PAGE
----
How to Invert Colour Negatives in Photoshop the Easy Way
In this post, I will show you how to invert 35mm colour negatives in Photoshop because removing the orange mask from film scans is challenging for many people. You’ve probably tried many different film inversion techniques to process your scans. And I bet the images lack the true-to-life colours and rich tones you get from a professional film-developing lab.
Because the film inversion technique I’ll describe below is quick, easy, and produces accurate (good enough!) colours. Plus, I will prove it using the X–Rite ColorChecker as a reference taken with Fuji Superia 200 colour negative film so you can judge the result for yourself.
It gets better:
This quick and easy technique will also work with 35mm black & white negative film scans by omitting Step 1 below.
Inverting Colour Negatives: The Problem
Images taken during the day using daylight-balanced film should have no colour cast. Look at sample images from a top film-developing lab. The colours look accurate!
Getting life-like colours requires removing the orange film mask properly, which is difficult because doing so affects the shadows, mid-tones, and highlights differently. But when you remove the orange film mask properly, the colours in the image look good.
However, most film inversion techniques use the Auto Tone command in Photoshop as a first step to remove the orange mask, which produces inconsistent results. Not anymore!
I have used many film inversion techniques (paid and free) to invert colour negatives. Now, I use this method because:
- It’s quick,
- It’s easy,
- It produces visually pleasing results.
Invert Colour Negatives: Four Easy Steps!
With that, here are the four easy steps to invert 35mm colour negatives in Photoshop:
- Apply colour balance adjustments (to remove the orange mask accurately)
- Apply auto colour (to remove a residual colour cast)
- Increase contrast (to add depth)
- Invert the image (to make the image positive)
Note: this film inversion technique works best if you save your film scans as linear TIFF files.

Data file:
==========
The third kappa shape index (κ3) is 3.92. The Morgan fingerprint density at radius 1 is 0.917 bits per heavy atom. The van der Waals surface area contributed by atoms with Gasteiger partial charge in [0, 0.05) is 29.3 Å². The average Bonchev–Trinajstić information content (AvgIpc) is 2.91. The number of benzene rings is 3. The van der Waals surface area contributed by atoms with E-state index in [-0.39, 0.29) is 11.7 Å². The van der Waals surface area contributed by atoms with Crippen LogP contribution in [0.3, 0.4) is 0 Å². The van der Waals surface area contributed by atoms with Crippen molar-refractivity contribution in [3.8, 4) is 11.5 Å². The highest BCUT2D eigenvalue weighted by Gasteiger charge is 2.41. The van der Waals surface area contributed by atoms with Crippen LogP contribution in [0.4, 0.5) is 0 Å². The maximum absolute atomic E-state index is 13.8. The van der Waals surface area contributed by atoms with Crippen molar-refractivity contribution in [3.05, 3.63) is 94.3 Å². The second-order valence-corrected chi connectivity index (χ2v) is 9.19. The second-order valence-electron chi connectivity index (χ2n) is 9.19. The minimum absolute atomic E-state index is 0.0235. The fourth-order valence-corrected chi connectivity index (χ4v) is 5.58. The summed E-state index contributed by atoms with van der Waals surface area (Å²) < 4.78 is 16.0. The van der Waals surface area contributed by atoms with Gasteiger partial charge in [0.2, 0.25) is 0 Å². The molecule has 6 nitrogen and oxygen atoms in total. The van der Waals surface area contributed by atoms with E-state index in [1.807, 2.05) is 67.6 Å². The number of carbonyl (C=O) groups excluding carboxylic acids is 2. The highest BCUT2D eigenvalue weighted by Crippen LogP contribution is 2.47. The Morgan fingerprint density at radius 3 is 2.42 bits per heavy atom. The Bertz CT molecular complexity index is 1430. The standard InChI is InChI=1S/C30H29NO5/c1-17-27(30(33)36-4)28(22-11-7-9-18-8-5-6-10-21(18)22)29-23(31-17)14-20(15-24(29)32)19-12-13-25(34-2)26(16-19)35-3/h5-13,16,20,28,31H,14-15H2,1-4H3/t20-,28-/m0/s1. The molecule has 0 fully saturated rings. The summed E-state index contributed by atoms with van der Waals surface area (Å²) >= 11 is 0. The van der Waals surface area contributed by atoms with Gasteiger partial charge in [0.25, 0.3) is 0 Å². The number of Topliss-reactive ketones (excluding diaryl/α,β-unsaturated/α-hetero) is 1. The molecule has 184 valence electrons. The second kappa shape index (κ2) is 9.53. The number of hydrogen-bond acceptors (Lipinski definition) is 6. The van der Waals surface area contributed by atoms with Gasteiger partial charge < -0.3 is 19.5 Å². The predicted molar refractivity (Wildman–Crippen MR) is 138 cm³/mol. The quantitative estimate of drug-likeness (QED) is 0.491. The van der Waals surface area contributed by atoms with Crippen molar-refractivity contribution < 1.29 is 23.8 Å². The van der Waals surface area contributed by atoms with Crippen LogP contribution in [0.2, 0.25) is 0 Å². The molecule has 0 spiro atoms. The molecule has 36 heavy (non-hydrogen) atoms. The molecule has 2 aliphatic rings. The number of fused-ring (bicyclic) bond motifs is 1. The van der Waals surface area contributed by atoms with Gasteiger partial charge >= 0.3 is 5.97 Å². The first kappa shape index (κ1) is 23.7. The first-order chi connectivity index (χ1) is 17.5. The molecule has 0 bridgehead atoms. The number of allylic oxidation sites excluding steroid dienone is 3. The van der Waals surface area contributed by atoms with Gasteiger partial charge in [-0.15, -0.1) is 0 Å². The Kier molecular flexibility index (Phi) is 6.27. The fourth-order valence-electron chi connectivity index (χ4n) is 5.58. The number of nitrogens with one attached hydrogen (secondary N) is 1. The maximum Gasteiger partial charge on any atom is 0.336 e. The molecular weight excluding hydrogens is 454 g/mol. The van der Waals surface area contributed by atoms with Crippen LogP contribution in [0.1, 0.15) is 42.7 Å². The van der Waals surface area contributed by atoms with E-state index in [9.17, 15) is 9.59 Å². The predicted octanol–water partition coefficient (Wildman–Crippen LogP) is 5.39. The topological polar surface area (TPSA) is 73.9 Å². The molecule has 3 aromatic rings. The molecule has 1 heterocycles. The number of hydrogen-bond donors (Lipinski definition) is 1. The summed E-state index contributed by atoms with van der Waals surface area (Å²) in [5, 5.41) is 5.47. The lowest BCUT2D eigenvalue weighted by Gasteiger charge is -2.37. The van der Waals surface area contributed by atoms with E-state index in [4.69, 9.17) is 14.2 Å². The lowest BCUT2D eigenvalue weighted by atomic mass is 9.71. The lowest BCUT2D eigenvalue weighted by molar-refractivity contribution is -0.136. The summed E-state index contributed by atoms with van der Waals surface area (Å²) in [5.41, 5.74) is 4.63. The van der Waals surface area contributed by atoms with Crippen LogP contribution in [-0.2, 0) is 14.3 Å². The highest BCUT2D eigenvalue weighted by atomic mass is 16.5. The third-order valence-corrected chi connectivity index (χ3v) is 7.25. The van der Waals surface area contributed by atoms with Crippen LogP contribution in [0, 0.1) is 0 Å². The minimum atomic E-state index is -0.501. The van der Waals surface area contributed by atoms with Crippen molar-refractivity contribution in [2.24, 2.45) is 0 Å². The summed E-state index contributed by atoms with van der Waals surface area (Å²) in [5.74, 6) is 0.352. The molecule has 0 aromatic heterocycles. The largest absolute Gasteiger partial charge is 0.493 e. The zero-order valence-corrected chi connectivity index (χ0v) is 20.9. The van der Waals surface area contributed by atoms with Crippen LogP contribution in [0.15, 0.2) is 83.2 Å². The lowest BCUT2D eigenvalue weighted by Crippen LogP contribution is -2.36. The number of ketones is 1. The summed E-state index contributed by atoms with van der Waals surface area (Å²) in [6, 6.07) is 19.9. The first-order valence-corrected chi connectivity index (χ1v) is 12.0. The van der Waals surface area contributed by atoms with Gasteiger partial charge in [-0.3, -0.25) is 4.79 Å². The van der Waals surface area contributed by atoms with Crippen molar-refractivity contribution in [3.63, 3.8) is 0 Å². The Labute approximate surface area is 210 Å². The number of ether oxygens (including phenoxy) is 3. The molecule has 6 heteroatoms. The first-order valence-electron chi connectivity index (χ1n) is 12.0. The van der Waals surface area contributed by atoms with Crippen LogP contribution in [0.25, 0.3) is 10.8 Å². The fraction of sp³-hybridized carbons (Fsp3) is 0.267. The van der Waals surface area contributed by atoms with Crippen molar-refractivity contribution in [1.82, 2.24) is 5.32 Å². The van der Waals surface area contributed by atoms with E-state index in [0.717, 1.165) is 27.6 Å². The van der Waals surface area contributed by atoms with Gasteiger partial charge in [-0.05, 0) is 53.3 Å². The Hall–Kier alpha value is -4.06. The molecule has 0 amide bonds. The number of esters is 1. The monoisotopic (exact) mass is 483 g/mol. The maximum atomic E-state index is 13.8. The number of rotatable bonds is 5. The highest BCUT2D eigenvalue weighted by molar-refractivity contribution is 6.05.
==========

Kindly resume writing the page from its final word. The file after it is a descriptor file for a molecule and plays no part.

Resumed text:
Step 1. Apply Colour Balance Adjustments
Firstly, open your image in Photoshop (see Fig. 1) and apply Colour Balance adjustments to align the R, G, and B colour channels (i.e., centre the histogram for each channel with the help of the Color Sampler Tool placed over a neutral colour). As a starting point, use these settings for good results: Shadows Levels: 1, 0, -1; Midtone Levels: -46, 29, 46; Highlight Levels: -90, 45, 90. But, depending on how you scan your negatives, you may want to tweak these settings.
Colour Balance adjustments work better than Auto Tone (or subtracting the film base colour) because they can remove the orange mask selectively from the shadows, mid-tones, and highlights.
After applying Colour Balance adjustments, the R, G, and B values for all grey tones in the image will be close to being equal or neutral (see Fig. 2).
Step 2. Apply Auto Colour
Secondly, use a curve adjustment layer with Auto Black & White, Auto Neutrals, and Black Clip: 1 (i.e., Auto Colour) to remove a residual colour cast (see Fig. 3). You might want to omit this adjustment if step one was successful!
Generally, combining Colour Balance adjustments with Auto Colour provides a better-looking (i.e., more accurate) image than using Auto Tone alone.
Step 3. Increase Contrast
Thirdly, apply another curve adjustment layer (or gamma adjustment) to increase the contrast in the image. To do this, lift the mid-tone brightness from 128 to 186 (see Fig. 4). This edit is necessary if you’re working with linear TIFF files because this gamma adjustment converts a linear file to a non-linear one.
Increasing contrast using curves is better than using Gamma Correction, which can blow the highlights!
If you work with non-linear files, apply less contrast or omit this step.
Step 4. Invert the Image
Lastly, invert the image to make the colours in the image positive (i.e., correct). See Fig. 5 below.
Afterwards, you might want to tweak the white balance and contrast. A professional film-developing lab would also do this!
Invert Colour Negatives: Summary
In this post, you learned how to invert 35mm colour negative film in Photoshop using a combination of Colour Balance and Auto Colour, which does a better job removing the orange film mask than using Auto Tone alone.
The secret to lifelike colours is to remove the orange mask so that the greys are neutral. You can also do this manually using Curve or Level Adjustments, but your settings will not work on other images (unless they have the same brightness).
Check out my other 35mm posts to see more photos taken with analogue film.
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